Liverpool will play Aston Villa tomorrow night in the EFL Cup quarter-final less than 24 hours before they are due to play in the Club World Cup semi-final half-way across the world in Qatar.
It means Jurgen Klopp’s side will have played three games in the space of five days, following Saturday’s 2-0 win over Watford.
They have been granted permission by the English Football League to field a team “that is largely consistent with those that have participated in earlier rounds of this season’s competition” in tomorrow’s tie against Villa.
Liverpool will likely field a number of younger players as they have tended to in the competition and will reportedly be led by under-23 coach Neil Critchley, with Klopp taking his senior squad to Qatar for the Club World Cup.
Even youngsters Neco Williams and Curtis Jones have travelled for the tournament, while the injured Dejan Lovren has been left behind.
It is the 16th edition of the annual Club World Cup which involves the winners from the six continental competitions plus the host nation’s league winners.
Champions League winners Liverpool and Copa Libertadores winners Flamengo will both join in at the semi-final stage, playing Mexican side Monterrey and Saudi Arabian outfit Al-Hilal respectively after they won their second round ties on Saturday.
However this seven-team, largely uncompetitive affair, is set for an upgrade from 2021, with Fifa President Gianni Infantino announcing plans to expand it to a 24-team competition earlier this year.
There are set to be some teething issues, though, with Infantino looking to incorporate six South American sides and eight European teams. Thus far the European Clubs Association has declared its intent to boycott the new format altogether.
And while plans to host it every four years are favourable, it would clash with the African Cup of Nations, leaving players like Mohamed Salah and Sadio Mane unable to play in what would be a blow to Liverpool.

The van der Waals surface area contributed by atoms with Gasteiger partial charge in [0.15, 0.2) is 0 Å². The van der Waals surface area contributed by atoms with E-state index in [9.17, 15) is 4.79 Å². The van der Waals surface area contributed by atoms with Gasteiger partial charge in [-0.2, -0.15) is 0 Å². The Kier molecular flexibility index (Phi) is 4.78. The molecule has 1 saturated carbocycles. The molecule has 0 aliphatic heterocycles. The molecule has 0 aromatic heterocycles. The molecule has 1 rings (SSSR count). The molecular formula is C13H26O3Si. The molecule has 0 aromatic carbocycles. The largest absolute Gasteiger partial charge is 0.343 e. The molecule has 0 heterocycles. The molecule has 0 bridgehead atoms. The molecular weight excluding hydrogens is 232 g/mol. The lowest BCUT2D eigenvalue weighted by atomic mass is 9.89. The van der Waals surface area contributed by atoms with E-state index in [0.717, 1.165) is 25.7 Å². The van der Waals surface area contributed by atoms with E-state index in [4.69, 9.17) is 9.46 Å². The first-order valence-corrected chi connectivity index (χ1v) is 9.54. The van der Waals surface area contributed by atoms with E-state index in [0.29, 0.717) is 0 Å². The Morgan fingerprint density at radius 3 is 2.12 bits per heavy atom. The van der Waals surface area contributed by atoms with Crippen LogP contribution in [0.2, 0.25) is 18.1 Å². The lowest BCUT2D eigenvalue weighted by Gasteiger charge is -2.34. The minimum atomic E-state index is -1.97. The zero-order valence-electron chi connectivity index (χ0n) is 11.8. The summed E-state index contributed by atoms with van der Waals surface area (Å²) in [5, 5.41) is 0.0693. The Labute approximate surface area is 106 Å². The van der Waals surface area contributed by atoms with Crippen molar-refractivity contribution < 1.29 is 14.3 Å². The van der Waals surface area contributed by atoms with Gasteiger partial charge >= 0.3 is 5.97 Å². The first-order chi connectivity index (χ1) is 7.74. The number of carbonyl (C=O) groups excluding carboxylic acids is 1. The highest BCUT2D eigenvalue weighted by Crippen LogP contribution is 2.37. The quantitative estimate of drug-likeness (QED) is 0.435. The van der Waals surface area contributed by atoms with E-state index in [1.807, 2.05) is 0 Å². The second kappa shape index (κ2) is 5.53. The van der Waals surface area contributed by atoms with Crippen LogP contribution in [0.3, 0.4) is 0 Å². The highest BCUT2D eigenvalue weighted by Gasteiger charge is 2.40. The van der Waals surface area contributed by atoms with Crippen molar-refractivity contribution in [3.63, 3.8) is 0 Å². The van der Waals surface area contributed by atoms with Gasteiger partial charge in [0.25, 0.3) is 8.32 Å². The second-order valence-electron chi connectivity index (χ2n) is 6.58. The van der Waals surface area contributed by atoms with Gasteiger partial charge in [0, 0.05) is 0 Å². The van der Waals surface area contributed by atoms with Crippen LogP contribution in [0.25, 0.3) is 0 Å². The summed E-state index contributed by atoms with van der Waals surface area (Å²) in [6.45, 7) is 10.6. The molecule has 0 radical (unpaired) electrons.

None of that will help Klopp now, however, as he endeavours to fight for trophies on multiple fronts.
Fighting on two fronts
Despite Liverpool being given the all-clear to play a team largely consistent with previous round, they will be without the likes of James Milner, Alex Oxlade-Chamberlain, Naby Keita and other senior squad members to have participated in the EFL Cup so far, as well as Jones and Williams.
It means Liverpool’s fate in the competition will lie entirely in the hands of the under-23s, with Harvey Elliot and Rhian Brewster among the more talented youth players tasked with competing for a place in the semi-final.
So far this season Liverpool’s under-23s have not hit the heights of their seniors, sitting seventh of 12 in the Premier League 2 table, drawing 1-1 with Chelsea and losing 4-0 to Totttenham on their previous two outings.
Tomorrow they will come up against a Villa side that has already claimed two top-flight scalps in the competition, beating Wolves and Brighton in previous rounds.
Dean Smith’s side have tended to rotate the squad in this competition themselves, blending a mix of first-team talent with periphery personnel but this time around they may smell blood and opt to put out their strongest possible team, handing a first start in the competition to captain Jack Grealish, with the chance to play in a cup semi-final a real possibility.
It would be a first domestic defeat of the new season for the Reds should they lose, but they clearly have their sights set on bigger trophies than the EFL Cup this campaign as they sit ten points clear atop the Premier League table.
However, their inability to compete for this cup in an appropriate manner raises serious questions of the conflicting calendar scheduling.
While the Club World Cup lacks the prestige of the Champions League it is still a rare opportunity to become the undisputed best club side in world football.
Their participation will also leave them with a game-in-hand in the Premier League run-in after their clash with West Ham this weekend had to be postponed, adding to the growing number of fixtures they are set to play this season.
Should Liverpool’s youngsters pull off a miraculous win in tomorrow evening’s EFL Cup tie then Klopp’s men will also have to play a two-leg semi-final in January as well as the FA Cup third-round tie with Everton.
The congestion has left Klopp frustrated at England’s lack of winter break and the Christmas-January period looks set to be decisive to Liverpool’s hopes of ending their Premier League drought.
They return to action in the league on Boxing Day against second-placed Leicester, but will still be in first place whatever happens this weekend by virtue of the cushion they have already built up.